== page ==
The new image shows bright stars and a ‘stellar embryo’ lurking within the heart of the gigantic stellar nursery.
The James Webb Space Telescope has turned its gaze to the Orion Nebula, revealing breath-taking new details of its inner regions.
The gigantic stellar nursery is one of the most studied objects in space, thanks to its massive size – spanning 24 light years across – and its close proximity to Earth. Laying roughly 1,300 light years away, the Orion Nebula can sometimes be seen with the naked eye on Earth.
Now, researchers have captured the most detailed images of the gigantic nebula to date. The new images were targeted by an international collaboration, which included researchers from Western University in Canada.
The stunning image is a composite, which comes from several filters that represents emission from ionised gas, hydrocarbons, molecular gas, dust and scattered starlight. The star that steals the spotlight is Orionis A, which is just bright enough to be seen with the naked eye from a dark location on Earth.
“We are blown away by the breathtaking images of the Orion Nebula.” Western University astrophysicist Els Peeters said. “We started this project in 2017, so we have been waiting more than five years to get these data.”
The amount of subtle details from the image is staggering. The image is rich in filaments of different sizes and shapes, while a young star with disks of gas and dust is visible to the top right. A ‘stellar embryo’ can also be seen, which is expected to gradually grow until it can start nuclear fusion and start shining bright.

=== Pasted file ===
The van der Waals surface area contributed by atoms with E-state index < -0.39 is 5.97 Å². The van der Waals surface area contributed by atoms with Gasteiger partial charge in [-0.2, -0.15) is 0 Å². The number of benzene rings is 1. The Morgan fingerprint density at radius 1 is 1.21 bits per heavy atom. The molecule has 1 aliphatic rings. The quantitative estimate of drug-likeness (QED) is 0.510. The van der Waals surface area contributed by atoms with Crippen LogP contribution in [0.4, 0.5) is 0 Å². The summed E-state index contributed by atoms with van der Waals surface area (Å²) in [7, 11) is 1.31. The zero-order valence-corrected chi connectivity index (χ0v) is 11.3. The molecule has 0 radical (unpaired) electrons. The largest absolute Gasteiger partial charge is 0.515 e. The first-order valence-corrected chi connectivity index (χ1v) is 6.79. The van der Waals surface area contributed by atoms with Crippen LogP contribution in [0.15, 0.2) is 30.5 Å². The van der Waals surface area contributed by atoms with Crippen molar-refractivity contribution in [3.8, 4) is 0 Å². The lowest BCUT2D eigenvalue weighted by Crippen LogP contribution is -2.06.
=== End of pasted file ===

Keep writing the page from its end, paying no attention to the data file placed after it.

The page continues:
“These new observations allow us to better understand how massive stars transform the gas and dust cloud in which they are born,” Peeters said.
The heart of stellar nurseries such as the Orion Nebula are obscured by large amounts of stardust, which makes it impossible to study what is happening inside them.
Webb’s powerful instruments detect the infrared light of the cosmos, which allows observers to see through these layers of dust and get a deeper glimpse within the Nebula.
The James Webb Space Telescope is the successor to the Hubble Space Telescope, but that doesn’t mean Hubble is out for the count. The older space observatory is still able to deliver amazing images of the cosmos.
The Hubble Space Telescope captured a “celestial cloudscape” which lies on the outskirts of the Orion Nebula around 1,000 light years from Earth, according to the European Space Agency.
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